The president’s anti-Semitism seemed partly based on the same racial science appealed to by the Nazis themselves. For instance, Medoff links Roosevelt’s dislike of the Jews with his dislike of the Japanese: both groups lacked “blood of the right sort” and needed to be spread throughout the country in order to prevent them from exercising a disproportionate influence in any one place. Regarding the internment of Japanese-Americans, Roosevelt stated that, after their incarceration, they should be “scattered around . . . [so as not to] discombobulate the existing population”; he used similar language regarding the settlement of Jewish refugees, citing examples of counties in New York State and Georgia where, he thought, no more than four or five Jewish families per county was advisable.
In 1944, years after the Nazi killing was known to all, the president did sign an executive order forming the War Refugee Board (WRB), an interdepartmental organization charged with rescuing innocents in Nazi-occupied Europe. But he did so under duress: legislation to create a similar body was already pending in Congress, and it was politically expedient to pre-empt it. Although the WRB saved approximately 200,000 Jews and 20,000 non-Jews, its formation did not owe to any initiative on the part of Franklin Roosevelt; quite the contrary.
The single most damning—and still controversial—piece of evidence regarding the administration’s wartime attitude toward the Jews of Europe was its refusal to bomb the Nazi concentration camps. In April 1944, Rudolf Vrba and Alfred Wetzler escaped Auschwitz-Birkenau and made their way to Slovakia. Their report about the camp, in which they detailed its layout and operations, made its way through Jewish organizations to the Allies. Vrba and Wetzler recommended that the camp be bombed. It was not.
The reasons remain fiercely debated (and it is also not clear that the question ever reached Roosevelt’s desk). Medoff, who believes that the Allies should have bombed the camp, lists the main rationales for not doing so. A bombing raid, let alone multiple raids, would divert resources from the overall war effort and, given the inaccuracy of aerial bombing at the time, could not be guaranteed to succeed. Bombing the railways and bridges leading to the camp, as many urged specifically, would be all but useless, as the routes could be repaired almost immediately. Bombing the camp itself would put the prisoners’ lives at serious risk. In sum, as awful as were the reports, the only way to put an effective stop to the Nazis’ crimes was to defeat the Wehrmacht on the battlefield.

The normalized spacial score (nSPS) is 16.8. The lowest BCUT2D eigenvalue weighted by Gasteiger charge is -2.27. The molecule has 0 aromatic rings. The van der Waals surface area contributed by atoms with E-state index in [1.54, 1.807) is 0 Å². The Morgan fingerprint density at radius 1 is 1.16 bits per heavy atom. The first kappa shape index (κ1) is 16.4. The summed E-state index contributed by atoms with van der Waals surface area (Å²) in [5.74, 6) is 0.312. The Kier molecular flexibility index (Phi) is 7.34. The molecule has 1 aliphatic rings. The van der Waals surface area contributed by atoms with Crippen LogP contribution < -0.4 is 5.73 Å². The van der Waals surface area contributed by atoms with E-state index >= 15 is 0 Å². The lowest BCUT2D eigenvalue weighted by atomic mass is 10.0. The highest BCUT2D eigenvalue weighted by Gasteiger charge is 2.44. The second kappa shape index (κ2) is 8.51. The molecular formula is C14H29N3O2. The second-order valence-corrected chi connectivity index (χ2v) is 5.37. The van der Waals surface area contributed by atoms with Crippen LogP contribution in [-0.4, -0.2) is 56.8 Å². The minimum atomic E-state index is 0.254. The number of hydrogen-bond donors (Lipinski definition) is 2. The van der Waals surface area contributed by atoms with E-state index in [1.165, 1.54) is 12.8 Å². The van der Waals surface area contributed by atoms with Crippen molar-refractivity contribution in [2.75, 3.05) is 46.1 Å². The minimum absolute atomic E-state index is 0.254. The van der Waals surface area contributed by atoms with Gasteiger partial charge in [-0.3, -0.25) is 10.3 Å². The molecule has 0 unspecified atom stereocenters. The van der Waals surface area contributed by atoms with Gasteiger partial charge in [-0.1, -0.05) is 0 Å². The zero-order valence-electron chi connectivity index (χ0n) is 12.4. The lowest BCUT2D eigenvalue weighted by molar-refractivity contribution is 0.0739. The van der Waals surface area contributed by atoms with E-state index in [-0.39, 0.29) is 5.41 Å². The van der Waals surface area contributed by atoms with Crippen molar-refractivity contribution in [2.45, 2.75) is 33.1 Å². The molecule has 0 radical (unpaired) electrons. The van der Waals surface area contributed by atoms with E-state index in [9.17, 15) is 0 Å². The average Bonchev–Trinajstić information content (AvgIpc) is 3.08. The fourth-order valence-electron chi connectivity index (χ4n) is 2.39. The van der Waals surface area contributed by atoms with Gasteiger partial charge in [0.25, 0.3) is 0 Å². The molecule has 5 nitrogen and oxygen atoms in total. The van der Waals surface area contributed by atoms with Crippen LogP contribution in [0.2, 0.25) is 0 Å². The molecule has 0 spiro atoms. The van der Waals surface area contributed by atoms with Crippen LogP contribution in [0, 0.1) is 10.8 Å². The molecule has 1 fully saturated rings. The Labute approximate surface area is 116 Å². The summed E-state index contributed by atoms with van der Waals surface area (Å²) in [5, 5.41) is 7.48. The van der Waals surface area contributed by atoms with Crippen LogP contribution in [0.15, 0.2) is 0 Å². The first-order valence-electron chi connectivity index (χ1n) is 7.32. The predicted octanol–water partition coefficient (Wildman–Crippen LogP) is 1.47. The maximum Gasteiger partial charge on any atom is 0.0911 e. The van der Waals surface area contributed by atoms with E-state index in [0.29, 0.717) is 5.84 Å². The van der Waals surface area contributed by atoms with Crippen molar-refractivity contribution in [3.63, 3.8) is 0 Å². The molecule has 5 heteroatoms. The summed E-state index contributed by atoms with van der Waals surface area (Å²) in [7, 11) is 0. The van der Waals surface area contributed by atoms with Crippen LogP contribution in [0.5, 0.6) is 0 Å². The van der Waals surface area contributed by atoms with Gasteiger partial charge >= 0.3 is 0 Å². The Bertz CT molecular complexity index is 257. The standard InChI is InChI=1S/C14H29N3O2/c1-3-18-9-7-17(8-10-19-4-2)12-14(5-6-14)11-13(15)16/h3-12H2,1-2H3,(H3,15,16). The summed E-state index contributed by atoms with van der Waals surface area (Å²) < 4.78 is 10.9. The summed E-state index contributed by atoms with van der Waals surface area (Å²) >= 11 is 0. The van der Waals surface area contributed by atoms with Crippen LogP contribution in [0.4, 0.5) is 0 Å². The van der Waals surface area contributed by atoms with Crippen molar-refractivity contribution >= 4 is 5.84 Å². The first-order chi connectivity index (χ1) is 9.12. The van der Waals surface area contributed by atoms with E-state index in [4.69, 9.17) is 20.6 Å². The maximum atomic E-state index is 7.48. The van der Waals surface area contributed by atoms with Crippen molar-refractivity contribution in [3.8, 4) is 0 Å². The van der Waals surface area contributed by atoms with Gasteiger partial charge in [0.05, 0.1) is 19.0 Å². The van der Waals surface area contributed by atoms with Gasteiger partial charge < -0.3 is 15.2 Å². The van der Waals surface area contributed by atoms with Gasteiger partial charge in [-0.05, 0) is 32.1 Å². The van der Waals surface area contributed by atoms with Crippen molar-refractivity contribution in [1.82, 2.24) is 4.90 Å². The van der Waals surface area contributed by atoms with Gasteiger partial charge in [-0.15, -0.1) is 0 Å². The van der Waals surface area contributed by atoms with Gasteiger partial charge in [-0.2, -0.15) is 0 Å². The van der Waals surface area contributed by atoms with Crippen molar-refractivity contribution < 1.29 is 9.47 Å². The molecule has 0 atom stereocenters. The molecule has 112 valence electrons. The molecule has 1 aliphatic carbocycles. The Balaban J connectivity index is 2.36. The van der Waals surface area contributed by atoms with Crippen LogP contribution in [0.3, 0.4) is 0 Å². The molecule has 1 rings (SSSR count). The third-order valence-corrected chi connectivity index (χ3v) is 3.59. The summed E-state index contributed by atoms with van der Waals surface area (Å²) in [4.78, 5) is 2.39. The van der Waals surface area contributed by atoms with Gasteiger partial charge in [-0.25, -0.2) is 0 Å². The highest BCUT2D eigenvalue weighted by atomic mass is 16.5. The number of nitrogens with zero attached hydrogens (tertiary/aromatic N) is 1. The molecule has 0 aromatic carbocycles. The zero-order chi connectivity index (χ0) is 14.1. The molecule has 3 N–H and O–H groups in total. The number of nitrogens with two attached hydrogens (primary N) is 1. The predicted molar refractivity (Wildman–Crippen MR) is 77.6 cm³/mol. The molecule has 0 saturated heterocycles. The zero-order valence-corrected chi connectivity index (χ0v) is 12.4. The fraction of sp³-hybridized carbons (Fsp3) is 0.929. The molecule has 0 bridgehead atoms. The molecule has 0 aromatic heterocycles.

Medoff then counters vigorously that the Allies did divert resources from the war effort in order to aid the Polish insurgents who in 1944 rose up against the Nazis in Warsaw. Moreover, they did so in full knowledge that the Poles had no chance of prevailing, and that the arms and supplies would be of symbolic value only. (They wound up mostly in German hands.) If the Poles could be aided despite being in a hopeless situation, why not the Jews?
That question is especially pointed in light of the fact that the Americans and British were even then bombing industrial plants throughout Upper Silesia, the region in which Auschwitz is located—including in Katowice, a city some 20 miles from Auschwitz, and in Monowice, part of the Auschwitz complex itself and a mere five miles east of the gas chambers. By 1944, when these campaigns were authorized, the western Allies had already captured strategic air bases in Italy from which bombers could reach the site. The German Luftwaffe was by then a spent force, and the Allies had complete control of the skies. A campaign to bomb Auschwitz still might not succeed, but by now it no longer carried heavy operational costs.
This leads Medoff to conclude that the refusal to bomb was a real choice, reflecting the Allies’ conscious decision not to prioritize rescue of the Jews.
Defenders of FDR have repeatedly brought up the fact that his cabinet contained more prominent Jews, among them Henry Morgenthau himself, than had any previous administration’s: a datum that should give the lie to any idea that the president harbored anti-Semitic attitudes. In light of the many statements cited by Medoff, and the president’s conscious, deliberate inaction to protect Jews during the war, that argument appears weaker than ever.
The Jews Should Keep Quiet is an unsparing and damning polemic against Roosevelt, and also against America’s most politically connected Jewish leader at the very moment when history most required his courage. But if Medoff’s book is significant for its corrections of the historical record, one comes away from it wondering whether, in the end, any of this mattered. Suppose Roosevelt had not been an anti-Semite; suppose a more insistent Wise had succeeded in moving him to resolute and swift action. How different would have been the fate of the Jews of Europe?
For one thing, who is to say that the State Department, or the War Department, on grounds either rational or disreputable or both, would not have succeeded in stymieing the president’s efforts? For another thing, what exactly could a more galvanized and determinedly activist American Jewish community have done to help their kin in Nazi-occupied Europe, who were thousands of miles away and caught in a whirlwind of unprecedented scope? Even had the administration prioritized rescue of the Jews among its other war aims, could it ever have matched the Nazi obsession with killing them?
In a world before the reestablishment of a sovereign Jewish state with a Jewish army capable of defending Jews anywhere in the world, the European Jews were utterly powerless, abandoned, and alone. The awful, heartrending truth is that, in the end, the only other people who cared about their existence, and with single-minded ferocity, were the relentless murderers empowered with the means to destroy them.